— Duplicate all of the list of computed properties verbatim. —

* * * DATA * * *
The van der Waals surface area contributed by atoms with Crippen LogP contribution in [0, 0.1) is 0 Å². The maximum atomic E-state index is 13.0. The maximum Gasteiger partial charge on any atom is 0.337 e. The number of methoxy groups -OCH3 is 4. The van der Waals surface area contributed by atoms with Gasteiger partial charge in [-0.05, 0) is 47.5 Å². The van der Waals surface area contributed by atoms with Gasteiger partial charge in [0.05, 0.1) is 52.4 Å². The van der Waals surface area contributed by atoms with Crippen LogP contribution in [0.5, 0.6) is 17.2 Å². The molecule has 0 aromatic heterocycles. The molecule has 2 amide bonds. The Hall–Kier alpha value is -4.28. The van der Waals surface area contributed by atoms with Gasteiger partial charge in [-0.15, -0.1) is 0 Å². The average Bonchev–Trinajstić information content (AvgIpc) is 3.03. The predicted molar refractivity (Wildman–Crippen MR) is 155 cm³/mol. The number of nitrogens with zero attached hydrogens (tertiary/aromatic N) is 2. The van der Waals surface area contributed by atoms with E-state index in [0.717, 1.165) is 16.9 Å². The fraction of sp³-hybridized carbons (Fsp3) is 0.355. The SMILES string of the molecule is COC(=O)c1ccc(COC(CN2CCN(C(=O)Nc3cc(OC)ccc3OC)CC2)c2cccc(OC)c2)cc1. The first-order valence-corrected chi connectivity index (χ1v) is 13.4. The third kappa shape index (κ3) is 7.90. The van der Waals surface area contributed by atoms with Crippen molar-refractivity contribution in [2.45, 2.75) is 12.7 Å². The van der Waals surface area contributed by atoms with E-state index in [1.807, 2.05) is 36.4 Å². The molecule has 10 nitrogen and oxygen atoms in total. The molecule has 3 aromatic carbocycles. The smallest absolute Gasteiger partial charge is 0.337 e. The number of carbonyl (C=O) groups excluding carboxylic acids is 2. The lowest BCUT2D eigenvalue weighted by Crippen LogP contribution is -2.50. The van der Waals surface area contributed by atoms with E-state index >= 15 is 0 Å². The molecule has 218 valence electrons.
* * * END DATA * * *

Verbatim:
The van der Waals surface area contributed by atoms with Crippen LogP contribution in [0, 0.1) is 0 Å². The maximum atomic E-state index is 13.0. The maximum Gasteiger partial charge on any atom is 0.337 e. The number of methoxy groups -OCH3 is 4. The van der Waals surface area contributed by atoms with Gasteiger partial charge in [-0.05, 0) is 47.5 Å². The van der Waals surface area contributed by atoms with Gasteiger partial charge in [0.05, 0.1) is 52.4 Å². The van der Waals surface area contributed by atoms with Crippen LogP contribution in [0.5, 0.6) is 17.2 Å². The molecule has 0 aromatic heterocycles. The molecule has 2 amide bonds. The Hall–Kier alpha value is -4.28. The van der Waals surface area contributed by atoms with Gasteiger partial charge in [-0.15, -0.1) is 0 Å². The average Bonchev–Trinajstić information content (AvgIpc) is 3.03. The predicted molar refractivity (Wildman–Crippen MR) is 155 cm³/mol. The number of nitrogens with zero attached hydrogens (tertiary/aromatic N) is 2. The van der Waals surface area contributed by atoms with E-state index in [0.717, 1.165) is 16.9 Å². The fraction of sp³-hybridized carbons (Fsp3) is 0.355. The SMILES string of the molecule is COC(=O)c1ccc(COC(CN2CCN(C(=O)Nc3cc(OC)ccc3OC)CC2)c2cccc(OC)c2)cc1. The first-order valence-corrected chi connectivity index (χ1v) is 13.4. The third kappa shape index (κ3) is 7.90. The van der Waals surface area contributed by atoms with Crippen molar-refractivity contribution in [2.45, 2.75) is 12.7 Å². The van der Waals surface area contributed by atoms with E-state index in [1.807, 2.05) is 36.4 Å². The molecule has 10 nitrogen and oxygen atoms in total. The molecule has 3 aromatic carbocycles. The smallest absolute Gasteiger partial charge is 0.337 e. The number of carbonyl (C=O) groups excluding carboxylic acids is 2. The lowest BCUT2D eigenvalue weighted by Crippen LogP contribution is -2.50. The van der Waals surface area contributed by atoms with E-state index >= 15 is 0 Å². The molecule has 218 valence electrons.